Scene set in a park. Three old women sitting on a park bench with another woman standing to the left. To the right is a tree and to the right of that is a fifth woman, young. Standing in front of the bench and looking stern is a man in a suit holding his hat in one hand & has his hands on his hips. None of the women are looking at him.
Ben Strange signature bottom left
The cartoon was published in the Western Mail on 22 March 1918 with the caption:
"Your Eyes Have Told Me So."
Mr Lovekin in his evidence before the Select Committee in the new Health Bill:- I have generally noticed that whenever there is anything wrong there is revulsion to the eye.’ In even smaller letters, and in brackets,it is noted that ‘(There is no truth that the Government intends to appoint an expert eye-gazer to patrol parks and reserves in search of suspects).

Historical information

This 1918 cartoon shows Mr Arthur Lovekin (who at the time was sole owner and editor of the Daily News as well as a candidate for the Legislative Council) looking suspiciously at a demurely dressed young woman whose eyes are downcast as she crochets. Meanwhile Lovekin ignores the more suspect women in the cartoon including a young seductress who stands behind him. She is dressed in figure-hugging clothes and wears high heels, whilst holding a fur stole. Her expression is coy, in contrast to the modest expression of the woman who attracts Lovekin’s gaze. Similarly, three older women of disreputable appearance sit on a park bench, talking with one another. Aged, seated with legs apart, wearing well-worn shoes they are not respectable. Indeed, one seems to be drinking out of a flask - could it be alcohol? Ladies do not lounge in parks in such a way. Despite their appearance they are not of interest to Lovekin. It is possible that the three figures represent some of the key campaigners for and against the new law. Edith Cowan (possibly sitting figure on right) was a strong campaigner for the compulsory reporting of venereal diseases. Bessie Rischbieth (possibly middle sitting figure) campaigned against the laws. Both women were members of the influential women's only Karrakatta Club, Women's Service Guild and were founders of the Children's Protection Society. They along with Dr Roberta Jull and Lady Eleanora James were vocal advocates on women's and children's social and health issues.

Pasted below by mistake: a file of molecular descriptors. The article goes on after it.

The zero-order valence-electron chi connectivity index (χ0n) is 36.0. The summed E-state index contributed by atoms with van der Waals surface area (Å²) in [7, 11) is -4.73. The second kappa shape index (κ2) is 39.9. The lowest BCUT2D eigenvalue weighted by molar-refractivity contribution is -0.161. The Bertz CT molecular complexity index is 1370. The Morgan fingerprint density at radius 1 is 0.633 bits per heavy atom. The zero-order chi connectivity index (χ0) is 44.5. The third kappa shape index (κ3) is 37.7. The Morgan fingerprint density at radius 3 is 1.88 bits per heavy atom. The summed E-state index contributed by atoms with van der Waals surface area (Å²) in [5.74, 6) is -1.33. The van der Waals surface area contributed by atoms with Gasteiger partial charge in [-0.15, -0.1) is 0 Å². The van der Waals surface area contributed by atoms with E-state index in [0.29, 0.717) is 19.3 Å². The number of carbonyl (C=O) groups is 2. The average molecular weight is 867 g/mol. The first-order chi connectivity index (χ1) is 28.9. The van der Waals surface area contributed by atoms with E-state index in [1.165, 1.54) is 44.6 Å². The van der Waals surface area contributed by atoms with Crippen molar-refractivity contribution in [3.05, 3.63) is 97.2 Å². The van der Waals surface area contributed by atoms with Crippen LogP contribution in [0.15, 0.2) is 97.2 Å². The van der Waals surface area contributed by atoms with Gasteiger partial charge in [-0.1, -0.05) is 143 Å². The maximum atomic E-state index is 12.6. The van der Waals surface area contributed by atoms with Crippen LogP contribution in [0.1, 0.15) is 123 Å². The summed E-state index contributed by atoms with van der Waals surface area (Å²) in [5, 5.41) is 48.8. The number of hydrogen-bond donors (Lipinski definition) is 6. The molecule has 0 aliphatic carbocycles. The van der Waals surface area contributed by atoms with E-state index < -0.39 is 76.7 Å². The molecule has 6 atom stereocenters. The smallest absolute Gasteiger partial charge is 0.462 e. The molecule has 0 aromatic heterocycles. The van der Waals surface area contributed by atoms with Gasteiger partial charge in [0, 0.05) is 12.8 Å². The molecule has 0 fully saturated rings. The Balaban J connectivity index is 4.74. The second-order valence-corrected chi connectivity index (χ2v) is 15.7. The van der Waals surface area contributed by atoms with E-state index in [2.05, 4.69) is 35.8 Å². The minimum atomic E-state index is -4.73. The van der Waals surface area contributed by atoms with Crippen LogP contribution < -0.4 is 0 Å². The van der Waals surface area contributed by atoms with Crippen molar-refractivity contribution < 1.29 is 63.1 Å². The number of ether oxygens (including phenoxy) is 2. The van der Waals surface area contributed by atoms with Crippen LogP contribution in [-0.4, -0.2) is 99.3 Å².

The writing beneath the Cartoon says:
‘Mr Lovekin in his evidence before the Select Committee in the new Health Bill:- I have generally noticed that whenever there is anything wrong there is revulsion to the eye.’ In even smaller letters, and in brackets,it is noted that ‘(There is no truth that the Government intends to appoint an expert eye-gazer to patrol parks and reserves in search of suspects).
The cartoon makes fun of Arthur Lovekin’s declaration before the Select Committee into the 1918 amendment to the 1911 Health Act that he can determine whether or not someone was of suspect character, i.e. had a venereal disease, just by looking at them. Whilst his suspicious gaze is drawn to the one respectable looking woman in the image, the 4 other women, all of uncertain character, are of little interest to him.

Historical Analysis
Fierce debate followed the introduction of a bill to alter the Health Act of 1911 with regard to the reporting of venereal disease. This issue had first arisen in 1915, resulting in the 1915 amendment to the Health Act. With WW1 resulting in an increase in the number of cases of venereal disease in WA, a consequence of infected soldiers returning from Britain and Europe, there was interest in WA in reporting and controlling the spread of venereal diseases. The 1915 amendment to the 1911 Health Act made the signed statement of an informant claiming another individual had venereal disease, sufficient evidence to warrant further investigation by the Commissioner of Health. It was then necessary for the accused to provide medical evidence they were not diseased. In a situation where the accused did not produce such a certificate, a warrant could be issued for the accused to be examined by 2 medical practitioners, and the result of this examination sent to the Commissioner in writing.